UK capital city London has regained its position as the world‘s most targeted centre by international retailers, a report released today claims.
Property firm CBRE has published the findings of its annual ‘How Global is the Business of Retail‘ report which has found that 55.6 per cent of the 326 top retail companies across the globe have a presence in the city.
Last year London shared top spot in the survey with United Arab Emirates (UAE) state Dubai, but the oil rich area has dropped behind London this year with only 53.8 per cent of the top brands present.
Britain is once again the most popular country for retailers, hosting 56.7 per cent of the world‘s top traders, followed by the UAE (53.1 per cent), the US (50.3 per cent) and then Spain (47.5 per cent).
Peter Gold, Head of EMEA Cross Border Retail at CBRE, commented: “In the face of ongoing economic uncertainty, which looks set to remain a factor throughout 2012, retailers have responded by seeking to de-risk their expansion activities, generally choosing markets like the UK that are regarded as safe havens.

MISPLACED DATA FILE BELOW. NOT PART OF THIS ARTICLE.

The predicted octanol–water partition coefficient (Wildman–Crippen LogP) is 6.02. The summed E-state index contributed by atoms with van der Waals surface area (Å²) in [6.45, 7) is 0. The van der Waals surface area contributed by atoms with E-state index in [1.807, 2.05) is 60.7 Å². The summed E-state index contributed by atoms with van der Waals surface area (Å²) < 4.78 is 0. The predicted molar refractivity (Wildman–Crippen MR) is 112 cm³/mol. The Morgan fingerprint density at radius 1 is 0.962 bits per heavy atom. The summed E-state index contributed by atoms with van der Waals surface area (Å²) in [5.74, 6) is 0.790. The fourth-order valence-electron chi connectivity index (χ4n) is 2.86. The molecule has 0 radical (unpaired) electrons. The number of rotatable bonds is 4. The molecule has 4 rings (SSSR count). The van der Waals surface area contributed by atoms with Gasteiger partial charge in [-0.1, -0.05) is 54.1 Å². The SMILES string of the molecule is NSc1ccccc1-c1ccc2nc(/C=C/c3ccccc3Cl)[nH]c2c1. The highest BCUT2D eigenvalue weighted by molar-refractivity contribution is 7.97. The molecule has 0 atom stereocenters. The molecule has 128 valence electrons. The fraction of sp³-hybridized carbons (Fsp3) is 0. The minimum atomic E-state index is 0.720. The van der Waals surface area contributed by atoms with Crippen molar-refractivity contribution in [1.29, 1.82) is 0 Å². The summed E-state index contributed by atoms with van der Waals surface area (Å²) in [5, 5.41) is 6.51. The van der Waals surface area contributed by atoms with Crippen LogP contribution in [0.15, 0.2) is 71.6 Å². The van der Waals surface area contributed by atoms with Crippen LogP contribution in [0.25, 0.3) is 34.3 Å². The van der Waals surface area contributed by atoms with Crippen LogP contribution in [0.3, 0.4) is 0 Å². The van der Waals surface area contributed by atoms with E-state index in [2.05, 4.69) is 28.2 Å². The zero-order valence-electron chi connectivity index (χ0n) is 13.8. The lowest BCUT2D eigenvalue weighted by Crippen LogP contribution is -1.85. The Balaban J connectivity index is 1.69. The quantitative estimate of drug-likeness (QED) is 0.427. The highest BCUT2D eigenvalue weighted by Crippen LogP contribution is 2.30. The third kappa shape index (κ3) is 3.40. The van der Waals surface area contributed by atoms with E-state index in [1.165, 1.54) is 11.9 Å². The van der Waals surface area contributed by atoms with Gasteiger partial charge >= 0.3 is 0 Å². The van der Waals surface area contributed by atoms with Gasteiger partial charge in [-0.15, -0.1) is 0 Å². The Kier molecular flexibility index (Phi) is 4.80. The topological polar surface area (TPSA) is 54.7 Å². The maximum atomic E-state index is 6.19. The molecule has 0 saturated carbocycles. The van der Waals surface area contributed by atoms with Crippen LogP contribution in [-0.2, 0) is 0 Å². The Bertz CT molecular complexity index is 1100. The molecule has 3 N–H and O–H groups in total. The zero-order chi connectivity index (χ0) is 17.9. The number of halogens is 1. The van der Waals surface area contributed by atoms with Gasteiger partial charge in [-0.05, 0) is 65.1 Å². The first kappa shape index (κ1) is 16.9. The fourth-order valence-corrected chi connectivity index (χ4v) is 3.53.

“London is generally the first port of call for global retailers, but once they have established a presence in the capital, they are willing to extend their reach into other major UK cities, as well as major regional shopping centres such as Trafford Park, Meadowhall and Bluewater.”
In spite of the challenging consumer environment seen in many of the world‘s leading economies, the overall global footprint of retailers grew by 2.1 per cent on last year and 74 per cent of the countries surveyed by CBRE saw at least one new retailer enter their market during 2011.
North American retailers were the most likely to target foreign markets over the last year with 73 per cent of the businesses polled being present in EMEA, Asia and the Americas, while London was their favourite city with 64.7 per cent of them operating at least one store there.
Gold continued: “The trend for US fashion retailers making strategic advances into the UK continued in 2011, building on the highly successful entries of several major US brands in recent years.
“This is largely because the US retail market is saturated and the language and cultural characteristics shared with the UK make establishing a brand and merchandising a store easier than in other European markets.”